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Graduate returns to forever: research shows fall in graduate premium

If the benefits to a degree are falling away, what could be the policy response? David Kernohan breaks down the findings and implication of new HESA research.
This article is more than 2 years old

David Kernohan is Acting Editor of Wonkhe

Having a degree is having less of an impact on salaries. The financial return on a degree at age 26 fell eight percentage points in 20 years, with the rate of decline higher for students born more recently.

These are the tentative conclusions from new research by HESA and  the Department of Economics at the University of Warwick, drawing on cohort studies following individuals born in 1970 (the British Cohort Study, likely to have graduated around 1991) and 1989-90 (the Next Steps datasets, likely to have graduated around 2011). The return on a degree – defined as the difference in hourly pay between graduates and non-graduates from the same cohort when controlled for skills and tenure – was 19 per cent for those born in 1970, and 11 per cent for those born in 1989-90.

Graduate returns – or sometimes the graduate premium – have become an increasingly live issue in policymaking, as successive governments use individual salary benefits to justify undergraduate loan levels. These new findings suggest that these justifications may no longer be as valid as they have been.

Checking their work

The HESA and Warwick team used data from the Labour Force Survey (LFS), which has been conducted quarterly since 1992, to construct similar cohorts to cross-check findings. This approach was very much a sense-check, less accurate than the cohort study data itself as there was less qualitative data on skills or other personal attributes to allow controls to apply.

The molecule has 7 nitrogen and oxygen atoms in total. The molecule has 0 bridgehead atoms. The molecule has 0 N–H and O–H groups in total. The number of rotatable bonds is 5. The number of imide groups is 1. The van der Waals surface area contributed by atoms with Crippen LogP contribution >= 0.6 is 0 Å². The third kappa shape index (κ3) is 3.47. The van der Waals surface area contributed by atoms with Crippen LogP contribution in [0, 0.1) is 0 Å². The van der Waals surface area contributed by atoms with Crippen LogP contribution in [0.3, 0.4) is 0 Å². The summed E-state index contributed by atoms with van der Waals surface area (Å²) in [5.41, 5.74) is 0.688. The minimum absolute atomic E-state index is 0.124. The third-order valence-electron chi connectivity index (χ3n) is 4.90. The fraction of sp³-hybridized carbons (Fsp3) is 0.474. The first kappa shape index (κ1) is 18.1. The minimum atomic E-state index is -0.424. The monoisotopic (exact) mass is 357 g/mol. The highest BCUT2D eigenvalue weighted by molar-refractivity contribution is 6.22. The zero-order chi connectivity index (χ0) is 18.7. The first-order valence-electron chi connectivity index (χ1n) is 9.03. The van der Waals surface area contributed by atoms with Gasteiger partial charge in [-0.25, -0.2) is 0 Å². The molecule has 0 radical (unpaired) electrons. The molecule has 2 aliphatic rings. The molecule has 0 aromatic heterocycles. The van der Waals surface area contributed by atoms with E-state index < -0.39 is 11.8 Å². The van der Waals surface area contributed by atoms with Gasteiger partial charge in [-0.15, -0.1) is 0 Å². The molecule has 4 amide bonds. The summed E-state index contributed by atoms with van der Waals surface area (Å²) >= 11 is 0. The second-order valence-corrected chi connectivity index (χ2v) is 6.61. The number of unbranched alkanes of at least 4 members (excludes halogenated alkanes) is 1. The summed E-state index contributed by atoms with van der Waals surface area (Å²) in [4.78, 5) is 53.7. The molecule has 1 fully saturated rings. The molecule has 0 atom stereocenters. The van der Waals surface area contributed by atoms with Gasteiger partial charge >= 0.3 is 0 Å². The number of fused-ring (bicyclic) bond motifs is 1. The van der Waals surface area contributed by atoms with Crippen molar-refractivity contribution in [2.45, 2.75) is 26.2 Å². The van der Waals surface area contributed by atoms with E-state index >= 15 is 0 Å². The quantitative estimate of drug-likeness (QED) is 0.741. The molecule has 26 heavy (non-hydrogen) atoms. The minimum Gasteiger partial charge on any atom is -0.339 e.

The LFS method showed a decline in degree returns of 6 percentage points for men, and an alarming 25 percentage point decline for women. The cohort study approach showed similar (no statistically significant differences) declines in return for men and women, suggesting a static gender pay gap of around 9% over the 20 year period in question.

The overall finding of a reduction in the graduate return prompted the team to construct a series of birth cohorts using the LFS dataset, to try to identify when this decline may have happened. Again looking at hourly pay at age 26, the cohort born between 1980 and 1983 (with hourly pay therefore observed between 2006 and 2008) provided a baseline, with an average raw return on a degree at around 25 per cent. For those born four years later (between 1984 and 1987), there was a slight decrease – around one per cent. But for those born eight years later (between 1988 and 1991) the average raw return decreased by a further 8 per cent.

Making sense of it all

Clearly, and as the publication is at pains to point out, these are tentative findings. The relatively recent sharp decline in returns may be a temporary artifact – perhaps linked to wider labour market movements – or they may be the start of a more concerning longer trend.

Because of the availability of data the research looks at earnings at age 26, whereas we know from IFS research that graduate earnings grow steeply until age 30 – an issue we also face when using LEO data. There is more data coming from both birth cohorts, and the LFS will of course continue, so it is likely that later research will give firmer answers on these questions.

What could a policy response be?

This year’s Augar Report suggested a graduate premium for men at age 29 varies from minus 16 per cent to plus 58 per cent; with a median of 10 per cent, while the graduate premium for women varies from minus 11 per cent to plus 94 per cent with a median of 24 per cent. This was based on yet another methodology – the Institute for Fiscal Studies used the Longitudinal Educational Outcomes dataset but the findings are clearly in the ballpark of the later of the two HESA/Warwick measures.

The Browne Review of 2010 claimed that graduates would earn an extra £100,000 over their non-graduate peers, scaling down substantially an earlier forecast in the region of £400,000.

It’s clear that we have been dealing with a decline in the graduate premium for some time. As yet we have neither a convincing explanation for this trend – an increase in graduate numbers and a more difficult graduate job market have been suggesting – or any policy response. It’s clearly easier to assume that student loans are more than cancelled out by an earnings premium – this is already no longer the case for some provider/subject combinations and this disconnect is likely to become more prevalent.

There’ll be plenty of blame for universities, and plenty of castigation for the political aim of getting more young people onto degree courses. The behavior of employers is more likely to be the root cause, but it would be a brave minister indeed who points that out.

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